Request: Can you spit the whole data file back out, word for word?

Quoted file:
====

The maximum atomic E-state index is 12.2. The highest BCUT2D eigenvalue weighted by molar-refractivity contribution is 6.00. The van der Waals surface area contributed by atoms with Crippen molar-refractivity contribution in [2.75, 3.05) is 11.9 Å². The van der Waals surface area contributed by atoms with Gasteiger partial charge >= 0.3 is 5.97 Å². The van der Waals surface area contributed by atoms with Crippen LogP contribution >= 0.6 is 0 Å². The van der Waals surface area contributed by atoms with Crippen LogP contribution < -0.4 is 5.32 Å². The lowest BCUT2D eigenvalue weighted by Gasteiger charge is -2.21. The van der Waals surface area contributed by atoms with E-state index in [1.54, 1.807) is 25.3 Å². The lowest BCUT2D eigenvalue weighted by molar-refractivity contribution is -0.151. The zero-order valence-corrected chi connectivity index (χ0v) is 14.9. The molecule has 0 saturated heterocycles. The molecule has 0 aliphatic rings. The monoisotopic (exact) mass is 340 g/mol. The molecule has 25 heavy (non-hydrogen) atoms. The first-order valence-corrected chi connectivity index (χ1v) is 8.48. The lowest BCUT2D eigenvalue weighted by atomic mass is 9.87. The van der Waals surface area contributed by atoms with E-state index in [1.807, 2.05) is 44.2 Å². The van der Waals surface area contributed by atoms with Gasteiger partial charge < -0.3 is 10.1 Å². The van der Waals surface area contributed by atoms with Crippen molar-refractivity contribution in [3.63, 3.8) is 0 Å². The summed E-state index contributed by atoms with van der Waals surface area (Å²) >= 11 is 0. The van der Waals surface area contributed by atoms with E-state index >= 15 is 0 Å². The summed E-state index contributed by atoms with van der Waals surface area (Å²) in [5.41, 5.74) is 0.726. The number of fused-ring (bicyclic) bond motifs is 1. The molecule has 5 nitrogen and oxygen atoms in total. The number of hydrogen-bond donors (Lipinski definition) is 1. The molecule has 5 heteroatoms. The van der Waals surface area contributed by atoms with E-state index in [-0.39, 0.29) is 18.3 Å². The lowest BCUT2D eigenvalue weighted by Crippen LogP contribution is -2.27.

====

The maximum atomic E-state index is 12.2. The highest BCUT2D eigenvalue weighted by molar-refractivity contribution is 6.00. The van der Waals surface area contributed by atoms with Crippen molar-refractivity contribution in [2.75, 3.05) is 11.9 Å². The van der Waals surface area contributed by atoms with Gasteiger partial charge >= 0.3 is 5.97 Å². The van der Waals surface area contributed by atoms with Crippen LogP contribution >= 0.6 is 0 Å². The van der Waals surface area contributed by atoms with Crippen LogP contribution < -0.4 is 5.32 Å². The lowest BCUT2D eigenvalue weighted by Gasteiger charge is -2.21. The van der Waals surface area contributed by atoms with E-state index in [1.54, 1.807) is 25.3 Å². The lowest BCUT2D eigenvalue weighted by molar-refractivity contribution is -0.151. The zero-order valence-corrected chi connectivity index (χ0v) is 14.9. The molecule has 0 saturated heterocycles. The molecule has 0 aliphatic rings. The monoisotopic (exact) mass is 340 g/mol. The molecule has 25 heavy (non-hydrogen) atoms. The first-order valence-corrected chi connectivity index (χ1v) is 8.48. The lowest BCUT2D eigenvalue weighted by atomic mass is 9.87. The van der Waals surface area contributed by atoms with E-state index in [1.807, 2.05) is 44.2 Å². The van der Waals surface area contributed by atoms with Gasteiger partial charge < -0.3 is 10.1 Å². The van der Waals surface area contributed by atoms with Crippen molar-refractivity contribution in [3.63, 3.8) is 0 Å². The summed E-state index contributed by atoms with van der Waals surface area (Å²) >= 11 is 0. The van der Waals surface area contributed by atoms with E-state index >= 15 is 0 Å². The summed E-state index contributed by atoms with van der Waals surface area (Å²) in [5.41, 5.74) is 0.726. The number of fused-ring (bicyclic) bond motifs is 1. The molecule has 5 nitrogen and oxygen atoms in total. The number of hydrogen-bond donors (Lipinski definition) is 1. The molecule has 5 heteroatoms. The van der Waals surface area contributed by atoms with E-state index in [-0.39, 0.29) is 18.3 Å². The lowest BCUT2D eigenvalue weighted by Crippen LogP contribution is -2.27.